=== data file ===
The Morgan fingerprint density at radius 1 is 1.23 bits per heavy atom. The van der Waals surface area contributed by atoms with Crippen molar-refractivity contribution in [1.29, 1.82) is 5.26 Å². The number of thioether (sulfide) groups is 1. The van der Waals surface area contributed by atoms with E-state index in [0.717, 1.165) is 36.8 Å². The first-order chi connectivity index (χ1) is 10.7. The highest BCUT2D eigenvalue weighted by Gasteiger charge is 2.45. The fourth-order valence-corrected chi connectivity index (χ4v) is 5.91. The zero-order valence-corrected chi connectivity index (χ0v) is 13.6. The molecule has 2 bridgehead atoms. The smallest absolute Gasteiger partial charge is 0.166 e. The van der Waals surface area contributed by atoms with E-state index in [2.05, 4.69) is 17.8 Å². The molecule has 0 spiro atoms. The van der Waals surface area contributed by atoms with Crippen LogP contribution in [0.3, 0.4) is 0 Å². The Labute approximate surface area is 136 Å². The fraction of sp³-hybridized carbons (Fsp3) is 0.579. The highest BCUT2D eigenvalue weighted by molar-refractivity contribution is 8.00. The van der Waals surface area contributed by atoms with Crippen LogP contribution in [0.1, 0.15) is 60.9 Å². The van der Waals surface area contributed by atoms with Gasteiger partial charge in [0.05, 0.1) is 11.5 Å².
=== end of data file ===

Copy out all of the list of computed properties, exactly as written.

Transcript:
The Morgan fingerprint density at radius 1 is 1.23 bits per heavy atom. The van der Waals surface area contributed by atoms with Crippen molar-refractivity contribution in [1.29, 1.82) is 5.26 Å². The number of thioether (sulfide) groups is 1. The van der Waals surface area contributed by atoms with E-state index in [0.717, 1.165) is 36.8 Å². The first-order chi connectivity index (χ1) is 10.7. The highest BCUT2D eigenvalue weighted by Gasteiger charge is 2.45. The fourth-order valence-corrected chi connectivity index (χ4v) is 5.91. The zero-order valence-corrected chi connectivity index (χ0v) is 13.6. The molecule has 2 bridgehead atoms. The smallest absolute Gasteiger partial charge is 0.166 e. The van der Waals surface area contributed by atoms with E-state index in [2.05, 4.69) is 17.8 Å². The molecule has 0 spiro atoms. The van der Waals surface area contributed by atoms with Crippen LogP contribution in [0.3, 0.4) is 0 Å². The Labute approximate surface area is 136 Å². The fraction of sp³-hybridized carbons (Fsp3) is 0.579. The highest BCUT2D eigenvalue weighted by molar-refractivity contribution is 8.00. The van der Waals surface area contributed by atoms with Crippen LogP contribution in [0.1, 0.15) is 60.9 Å². The van der Waals surface area contributed by atoms with Gasteiger partial charge in [0.05, 0.1) is 11.5 Å².